Justine, or The Misfortunes of Virtue
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Justine, or The Misfortunes of Virtue, is an early work by the Marquis de Sade. It is a novella, written in two weeks while he was imprisoned in the Bastille.
Unlike some of his other works, it is not just a catalogue of sadism. It is meant to bring new life to an old genre, which had the reader accustomed to see virtue eventually triumph after trials only meant to bring out its value. Sade would have none of that in Justine: in her quest for virtue, the main character keeps falling into terrible situations, which humiliate her and present her with sexual lessons hidden under the mask of virtue.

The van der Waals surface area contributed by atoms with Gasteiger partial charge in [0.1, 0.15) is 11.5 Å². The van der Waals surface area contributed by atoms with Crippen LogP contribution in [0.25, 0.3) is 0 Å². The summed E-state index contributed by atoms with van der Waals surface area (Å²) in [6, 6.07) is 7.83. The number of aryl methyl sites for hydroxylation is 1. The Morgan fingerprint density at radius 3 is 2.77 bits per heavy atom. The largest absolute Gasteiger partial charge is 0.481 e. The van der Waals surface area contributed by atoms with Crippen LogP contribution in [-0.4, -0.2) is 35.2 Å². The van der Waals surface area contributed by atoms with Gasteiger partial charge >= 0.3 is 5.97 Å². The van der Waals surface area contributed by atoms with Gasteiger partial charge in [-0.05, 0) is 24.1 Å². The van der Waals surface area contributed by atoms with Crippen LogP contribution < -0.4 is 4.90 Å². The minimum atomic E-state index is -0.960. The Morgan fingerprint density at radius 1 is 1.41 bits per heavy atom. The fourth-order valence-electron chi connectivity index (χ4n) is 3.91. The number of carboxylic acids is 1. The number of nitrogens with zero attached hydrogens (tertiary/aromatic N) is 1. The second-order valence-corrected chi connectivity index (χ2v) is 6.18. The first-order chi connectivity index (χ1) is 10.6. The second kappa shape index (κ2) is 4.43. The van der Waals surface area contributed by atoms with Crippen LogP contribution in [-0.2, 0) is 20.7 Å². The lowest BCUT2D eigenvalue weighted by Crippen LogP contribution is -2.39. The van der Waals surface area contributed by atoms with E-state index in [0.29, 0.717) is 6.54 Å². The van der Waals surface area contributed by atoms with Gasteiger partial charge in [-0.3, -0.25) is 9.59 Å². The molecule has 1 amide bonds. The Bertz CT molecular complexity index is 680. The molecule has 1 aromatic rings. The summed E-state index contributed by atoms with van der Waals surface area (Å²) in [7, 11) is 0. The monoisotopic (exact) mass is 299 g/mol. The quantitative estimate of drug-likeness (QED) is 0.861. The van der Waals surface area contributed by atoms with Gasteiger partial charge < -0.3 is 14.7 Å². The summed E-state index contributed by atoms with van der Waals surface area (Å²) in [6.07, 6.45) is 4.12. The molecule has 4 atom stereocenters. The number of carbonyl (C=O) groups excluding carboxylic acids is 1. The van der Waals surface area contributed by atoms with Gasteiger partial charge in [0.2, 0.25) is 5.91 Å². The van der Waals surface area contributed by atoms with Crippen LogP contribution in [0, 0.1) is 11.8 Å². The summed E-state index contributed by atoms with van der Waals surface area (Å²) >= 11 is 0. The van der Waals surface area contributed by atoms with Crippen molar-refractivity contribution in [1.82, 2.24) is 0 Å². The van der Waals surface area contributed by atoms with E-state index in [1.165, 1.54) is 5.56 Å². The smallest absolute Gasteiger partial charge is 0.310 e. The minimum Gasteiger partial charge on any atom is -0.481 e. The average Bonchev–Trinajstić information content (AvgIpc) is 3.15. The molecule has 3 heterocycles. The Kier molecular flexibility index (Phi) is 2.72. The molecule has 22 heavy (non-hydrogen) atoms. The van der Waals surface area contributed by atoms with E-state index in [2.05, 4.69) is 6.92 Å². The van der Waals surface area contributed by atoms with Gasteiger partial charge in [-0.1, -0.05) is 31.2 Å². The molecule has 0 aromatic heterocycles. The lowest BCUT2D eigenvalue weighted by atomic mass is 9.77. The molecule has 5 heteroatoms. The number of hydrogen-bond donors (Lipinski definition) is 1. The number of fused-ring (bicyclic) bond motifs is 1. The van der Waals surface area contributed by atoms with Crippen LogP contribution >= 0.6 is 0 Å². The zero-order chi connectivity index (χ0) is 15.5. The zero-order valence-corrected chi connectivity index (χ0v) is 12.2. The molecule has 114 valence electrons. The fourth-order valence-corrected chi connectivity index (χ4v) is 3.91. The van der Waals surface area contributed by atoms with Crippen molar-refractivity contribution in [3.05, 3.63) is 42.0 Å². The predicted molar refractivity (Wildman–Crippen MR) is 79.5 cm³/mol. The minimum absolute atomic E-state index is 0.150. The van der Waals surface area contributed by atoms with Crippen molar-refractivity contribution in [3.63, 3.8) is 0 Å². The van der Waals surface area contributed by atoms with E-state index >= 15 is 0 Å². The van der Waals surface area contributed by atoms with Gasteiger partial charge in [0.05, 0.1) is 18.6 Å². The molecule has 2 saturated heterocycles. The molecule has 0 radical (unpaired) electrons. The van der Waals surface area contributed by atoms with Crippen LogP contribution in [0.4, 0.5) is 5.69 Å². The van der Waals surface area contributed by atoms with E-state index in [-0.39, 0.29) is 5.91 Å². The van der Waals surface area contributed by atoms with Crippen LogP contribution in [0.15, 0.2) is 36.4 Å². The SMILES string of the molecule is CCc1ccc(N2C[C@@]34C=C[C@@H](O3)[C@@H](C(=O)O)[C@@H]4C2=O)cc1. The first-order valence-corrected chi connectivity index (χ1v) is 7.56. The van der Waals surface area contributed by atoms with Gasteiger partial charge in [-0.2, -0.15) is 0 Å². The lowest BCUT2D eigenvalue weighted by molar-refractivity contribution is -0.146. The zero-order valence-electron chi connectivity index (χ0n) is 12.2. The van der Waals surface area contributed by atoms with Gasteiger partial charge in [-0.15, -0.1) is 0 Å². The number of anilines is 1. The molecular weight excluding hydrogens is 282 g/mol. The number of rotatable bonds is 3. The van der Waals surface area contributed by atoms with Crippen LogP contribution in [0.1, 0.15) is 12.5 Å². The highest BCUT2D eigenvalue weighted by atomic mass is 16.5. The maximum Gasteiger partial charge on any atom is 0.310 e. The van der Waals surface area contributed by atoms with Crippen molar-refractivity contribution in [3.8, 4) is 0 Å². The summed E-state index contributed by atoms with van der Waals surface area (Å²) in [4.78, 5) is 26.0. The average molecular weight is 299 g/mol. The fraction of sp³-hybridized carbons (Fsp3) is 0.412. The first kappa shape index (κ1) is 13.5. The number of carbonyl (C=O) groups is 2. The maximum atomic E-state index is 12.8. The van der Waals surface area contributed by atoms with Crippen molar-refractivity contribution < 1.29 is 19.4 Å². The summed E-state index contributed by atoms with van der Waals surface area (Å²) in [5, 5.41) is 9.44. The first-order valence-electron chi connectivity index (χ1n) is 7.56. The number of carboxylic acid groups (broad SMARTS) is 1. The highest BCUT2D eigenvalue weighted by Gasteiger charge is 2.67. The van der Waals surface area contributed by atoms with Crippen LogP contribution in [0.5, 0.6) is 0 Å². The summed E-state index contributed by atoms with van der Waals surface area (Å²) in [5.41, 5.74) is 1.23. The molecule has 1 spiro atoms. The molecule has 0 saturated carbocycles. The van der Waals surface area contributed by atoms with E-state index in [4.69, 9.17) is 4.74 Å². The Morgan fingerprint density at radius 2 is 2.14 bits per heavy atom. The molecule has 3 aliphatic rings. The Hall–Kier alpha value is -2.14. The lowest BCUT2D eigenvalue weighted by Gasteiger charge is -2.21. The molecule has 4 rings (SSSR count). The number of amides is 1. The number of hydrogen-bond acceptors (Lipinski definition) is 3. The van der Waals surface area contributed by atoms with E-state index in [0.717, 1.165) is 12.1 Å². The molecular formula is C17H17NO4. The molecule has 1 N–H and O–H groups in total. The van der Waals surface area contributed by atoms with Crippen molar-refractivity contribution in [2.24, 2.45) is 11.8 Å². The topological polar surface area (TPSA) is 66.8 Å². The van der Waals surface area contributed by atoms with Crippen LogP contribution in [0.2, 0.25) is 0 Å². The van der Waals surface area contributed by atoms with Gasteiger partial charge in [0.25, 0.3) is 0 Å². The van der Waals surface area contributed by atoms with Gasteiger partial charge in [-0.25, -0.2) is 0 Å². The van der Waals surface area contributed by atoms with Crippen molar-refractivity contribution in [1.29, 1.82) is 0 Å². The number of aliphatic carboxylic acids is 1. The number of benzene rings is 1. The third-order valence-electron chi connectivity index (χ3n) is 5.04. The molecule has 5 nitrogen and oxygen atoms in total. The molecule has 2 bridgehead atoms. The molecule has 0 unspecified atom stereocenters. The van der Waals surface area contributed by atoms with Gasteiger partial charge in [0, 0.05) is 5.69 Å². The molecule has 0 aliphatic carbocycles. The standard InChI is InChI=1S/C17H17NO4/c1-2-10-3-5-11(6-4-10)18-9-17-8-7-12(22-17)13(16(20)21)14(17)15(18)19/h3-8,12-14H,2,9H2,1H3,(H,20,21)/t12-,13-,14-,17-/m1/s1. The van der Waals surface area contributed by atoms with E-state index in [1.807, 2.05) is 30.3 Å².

She seeks refuge and confession in a monastery, only to discover the monks are perverts and to be forced to become their sex-slave; she tries to help a gentleman getting robbed in a field, but he eventually imprisons her in his dungeon, subjugating her to various sexual punishments...
All of this is narrated by Justine herself, on her way to the gallocks. Napoleon Bonaparte ordered the arrest of the anonymous author of Justine and Juliette, and as a result Sade was incarcerated for the last 13 years of his life. The book's destruction was ordered by the Cour Royale de Paris on May 19, 1815.